STATE COLLEGE - The brown khakis were slightly rumpled, and the Nike sneakers were the trademark jet black. A cane, however, was nowhere in sight when Joe Paterno walked into the auditorium with nary a limp.

Nearly three weeks after hip replacement surgery, the Hall of Famer is easing back into his old routine at the job he's had 43 years: coaching No. 6 Penn State (11-1).

And there's quite a workload awaiting: preparing the Nittany Lions for a glitzy New Year's Day matchup against No. 5 Southern California at the Rose Bowl.

He'd like to coach that game from the sideline, where he hasn't been able to work since the Sept. 27 win over Illinois because of the injury. Paterno said he won't make that decision until he tests his legs on the practice field closer to the game.

Otherwise, rehab appears to be going well for Paterno, who turns 82 on Dec. 21.

"Oh gee, I feel great, I really do," he said yesterday. "It's tough when you're in pain all day and sometimes you get to the point where you don't know whether it's worth it. Now, I feel good."

He has been back on his feet at times at practice, though yesterday he spent the first 20 minutes in a golf cart with a cane close by, offering soft advice.

He pitched a walker 2 days after surgery. The cane only comes out if he's going to be on his feet for too long, he said.

"It's amazing, last Saturday, he was out of his cart walking around. I haven't seen him do that for a while," safety Anthony Scirrotto said. "It's just amazing how he keeps bouncing back."

Away from the constant prodding and poking of doctors, Paterno can concentrate once again on coaching, though one of the biggest issues this week has been a player who won't be with the team in Pasadena.

Pat Devlin's decision to transfer left the Nittany Lions with just one scholarship quarterback, senior Paul Cianciolo, behind Daryll Clark headed into the bowl game. Clark has turned into a topflight starter in the tough Big Ten.

Receiver Derrick Williams has also lined up at quarterback a few times this season on running plays.

While Devlin didn't see much playing time, his steady presence was a nice security blanket for the offense given that the physical Clark has had minor injuries at times. Devlin scored the go-ahead touchdown in the fourth quarter of the win over Ohio State after Clark left with a concussion.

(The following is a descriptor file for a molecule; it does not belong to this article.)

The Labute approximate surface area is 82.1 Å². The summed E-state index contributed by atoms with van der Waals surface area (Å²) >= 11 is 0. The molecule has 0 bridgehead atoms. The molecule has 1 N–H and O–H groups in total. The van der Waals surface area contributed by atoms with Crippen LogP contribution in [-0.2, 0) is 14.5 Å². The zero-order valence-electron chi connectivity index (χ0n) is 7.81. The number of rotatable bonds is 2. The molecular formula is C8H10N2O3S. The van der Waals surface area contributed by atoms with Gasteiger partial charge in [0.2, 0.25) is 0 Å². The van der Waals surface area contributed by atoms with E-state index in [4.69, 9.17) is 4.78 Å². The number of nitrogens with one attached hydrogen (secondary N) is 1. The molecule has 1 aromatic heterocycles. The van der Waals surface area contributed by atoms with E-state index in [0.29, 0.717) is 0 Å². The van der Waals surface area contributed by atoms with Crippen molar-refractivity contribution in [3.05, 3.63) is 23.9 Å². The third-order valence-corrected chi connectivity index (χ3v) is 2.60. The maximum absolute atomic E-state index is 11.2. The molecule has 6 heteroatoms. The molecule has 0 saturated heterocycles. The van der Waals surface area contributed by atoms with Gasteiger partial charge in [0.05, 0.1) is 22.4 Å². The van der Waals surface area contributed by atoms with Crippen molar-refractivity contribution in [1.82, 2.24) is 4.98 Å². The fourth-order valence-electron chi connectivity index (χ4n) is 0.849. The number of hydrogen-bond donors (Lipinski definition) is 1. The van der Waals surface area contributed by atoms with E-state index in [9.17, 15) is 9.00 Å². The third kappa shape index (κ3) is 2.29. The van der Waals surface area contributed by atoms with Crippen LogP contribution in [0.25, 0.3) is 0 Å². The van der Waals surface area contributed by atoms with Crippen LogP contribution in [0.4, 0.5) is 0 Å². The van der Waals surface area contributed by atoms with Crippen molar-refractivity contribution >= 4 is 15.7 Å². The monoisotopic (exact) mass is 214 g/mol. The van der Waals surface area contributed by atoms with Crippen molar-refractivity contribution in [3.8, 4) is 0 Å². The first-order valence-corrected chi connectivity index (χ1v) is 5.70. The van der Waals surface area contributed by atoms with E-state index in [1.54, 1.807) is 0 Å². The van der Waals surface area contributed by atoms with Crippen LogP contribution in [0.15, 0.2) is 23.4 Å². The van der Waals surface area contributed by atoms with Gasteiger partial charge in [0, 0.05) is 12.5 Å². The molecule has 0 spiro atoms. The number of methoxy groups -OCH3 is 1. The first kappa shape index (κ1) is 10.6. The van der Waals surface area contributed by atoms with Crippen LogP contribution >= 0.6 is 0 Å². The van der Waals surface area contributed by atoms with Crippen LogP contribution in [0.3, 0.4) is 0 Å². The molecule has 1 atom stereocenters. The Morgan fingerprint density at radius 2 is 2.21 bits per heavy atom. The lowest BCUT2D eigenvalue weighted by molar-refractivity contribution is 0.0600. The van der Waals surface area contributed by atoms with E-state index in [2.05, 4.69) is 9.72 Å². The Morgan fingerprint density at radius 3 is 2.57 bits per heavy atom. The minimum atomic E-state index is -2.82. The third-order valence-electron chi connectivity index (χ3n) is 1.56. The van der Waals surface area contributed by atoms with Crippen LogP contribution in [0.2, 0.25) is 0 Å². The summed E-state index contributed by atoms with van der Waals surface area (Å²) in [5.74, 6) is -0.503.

Paterno initially asked Devlin if still wanted to come to the Rose Bowl, but Devlin left the decision to the coach, at which point Paterno said he then thought his presence in Pasadena might be a distraction.

Both Clark and Paterno said the offense won't change for the bowl with depth now an issue at quarterback.

"One thing that no one notices, if someone were to get hurt, the game plan doesn't change," Clark said. "I don't think the confidence will be shaken if I we to go down, God forbid ... We'll be fine either way."

There is, however, concern for next season and beyond. With Cianciolo graduating, there will be no one behind Clark who has seen time at QB, so Penn State must press for a top high school player in the next recruiting class to replenish depth. Clark has one year of eligibility left.

For now at least, that issue in on the backburner.

"We got a ballgame to play in a couple weeks," Paterno said. "I'll worry about that when the game is over."

His coaching future also isn't a pressing concern, even though JoePa's current contract expires after the season is over.

Following the Nov. 22 win over Michigan State, Paterno ended weeks of retirement speculation by saying he planned to return in 2009, and that he hoped to hammer out details with his bosses in the weeks following.

But Paterno went into surgery the next day, and he has been busy with rehab and bowl prep since then.

Paterno said he has spoken with athletic director Tim Curley about a "couple possibilities," but won't be concerned if something doesn't happen before the bowl game. *